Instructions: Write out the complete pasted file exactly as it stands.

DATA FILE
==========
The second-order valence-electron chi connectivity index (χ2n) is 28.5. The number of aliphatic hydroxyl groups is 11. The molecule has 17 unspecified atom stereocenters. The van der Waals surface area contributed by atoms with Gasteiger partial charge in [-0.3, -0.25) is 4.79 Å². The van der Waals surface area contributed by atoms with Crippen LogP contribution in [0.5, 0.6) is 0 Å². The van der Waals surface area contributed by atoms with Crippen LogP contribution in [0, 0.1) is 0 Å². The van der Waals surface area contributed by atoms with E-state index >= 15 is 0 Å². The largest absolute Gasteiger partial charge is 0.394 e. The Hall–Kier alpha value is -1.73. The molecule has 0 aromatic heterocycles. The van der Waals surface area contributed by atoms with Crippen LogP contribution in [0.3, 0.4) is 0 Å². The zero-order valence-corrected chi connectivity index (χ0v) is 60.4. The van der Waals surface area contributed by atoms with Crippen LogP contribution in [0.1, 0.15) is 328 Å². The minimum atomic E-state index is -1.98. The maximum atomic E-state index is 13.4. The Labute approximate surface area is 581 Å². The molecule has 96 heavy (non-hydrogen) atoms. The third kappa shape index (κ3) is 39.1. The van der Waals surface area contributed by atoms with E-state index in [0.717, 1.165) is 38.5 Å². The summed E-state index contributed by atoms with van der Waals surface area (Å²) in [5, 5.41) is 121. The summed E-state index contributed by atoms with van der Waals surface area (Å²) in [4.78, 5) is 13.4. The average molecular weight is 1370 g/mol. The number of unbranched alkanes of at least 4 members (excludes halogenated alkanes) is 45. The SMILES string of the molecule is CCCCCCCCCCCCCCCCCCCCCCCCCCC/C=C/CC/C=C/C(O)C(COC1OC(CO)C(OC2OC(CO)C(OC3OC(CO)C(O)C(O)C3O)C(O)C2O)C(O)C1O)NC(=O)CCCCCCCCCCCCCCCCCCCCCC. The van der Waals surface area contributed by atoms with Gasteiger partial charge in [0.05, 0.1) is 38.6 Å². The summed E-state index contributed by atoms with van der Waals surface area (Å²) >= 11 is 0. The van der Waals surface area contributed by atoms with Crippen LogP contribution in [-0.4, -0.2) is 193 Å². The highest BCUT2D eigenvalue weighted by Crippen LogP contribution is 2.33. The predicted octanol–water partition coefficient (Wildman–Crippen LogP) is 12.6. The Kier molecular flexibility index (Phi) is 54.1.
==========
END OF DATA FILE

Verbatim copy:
The second-order valence-electron chi connectivity index (χ2n) is 28.5. The number of aliphatic hydroxyl groups is 11. The molecule has 17 unspecified atom stereocenters. The van der Waals surface area contributed by atoms with Gasteiger partial charge in [-0.3, -0.25) is 4.79 Å². The van der Waals surface area contributed by atoms with Crippen LogP contribution in [0.5, 0.6) is 0 Å². The van der Waals surface area contributed by atoms with Crippen LogP contribution in [0, 0.1) is 0 Å². The van der Waals surface area contributed by atoms with E-state index >= 15 is 0 Å². The largest absolute Gasteiger partial charge is 0.394 e. The Hall–Kier alpha value is -1.73. The molecule has 0 aromatic heterocycles. The van der Waals surface area contributed by atoms with Crippen LogP contribution in [0.3, 0.4) is 0 Å². The zero-order valence-corrected chi connectivity index (χ0v) is 60.4. The van der Waals surface area contributed by atoms with Crippen LogP contribution in [0.1, 0.15) is 328 Å². The minimum atomic E-state index is -1.98. The maximum atomic E-state index is 13.4. The Labute approximate surface area is 581 Å². The molecule has 96 heavy (non-hydrogen) atoms. The third kappa shape index (κ3) is 39.1. The van der Waals surface area contributed by atoms with E-state index in [0.717, 1.165) is 38.5 Å². The summed E-state index contributed by atoms with van der Waals surface area (Å²) in [5, 5.41) is 121. The summed E-state index contributed by atoms with van der Waals surface area (Å²) in [4.78, 5) is 13.4. The average molecular weight is 1370 g/mol. The number of unbranched alkanes of at least 4 members (excludes halogenated alkanes) is 45. The SMILES string of the molecule is CCCCCCCCCCCCCCCCCCCCCCCCCCC/C=C/CC/C=C/C(O)C(COC1OC(CO)C(OC2OC(CO)C(OC3OC(CO)C(O)C(O)C3O)C(O)C2O)C(O)C1O)NC(=O)CCCCCCCCCCCCCCCCCCCCCC. The van der Waals surface area contributed by atoms with Gasteiger partial charge in [0.05, 0.1) is 38.6 Å². The summed E-state index contributed by atoms with van der Waals surface area (Å²) >= 11 is 0. The van der Waals surface area contributed by atoms with Crippen LogP contribution in [-0.4, -0.2) is 193 Å². The highest BCUT2D eigenvalue weighted by Crippen LogP contribution is 2.33. The predicted octanol–water partition coefficient (Wildman–Crippen LogP) is 12.6. The Kier molecular flexibility index (Phi) is 54.1.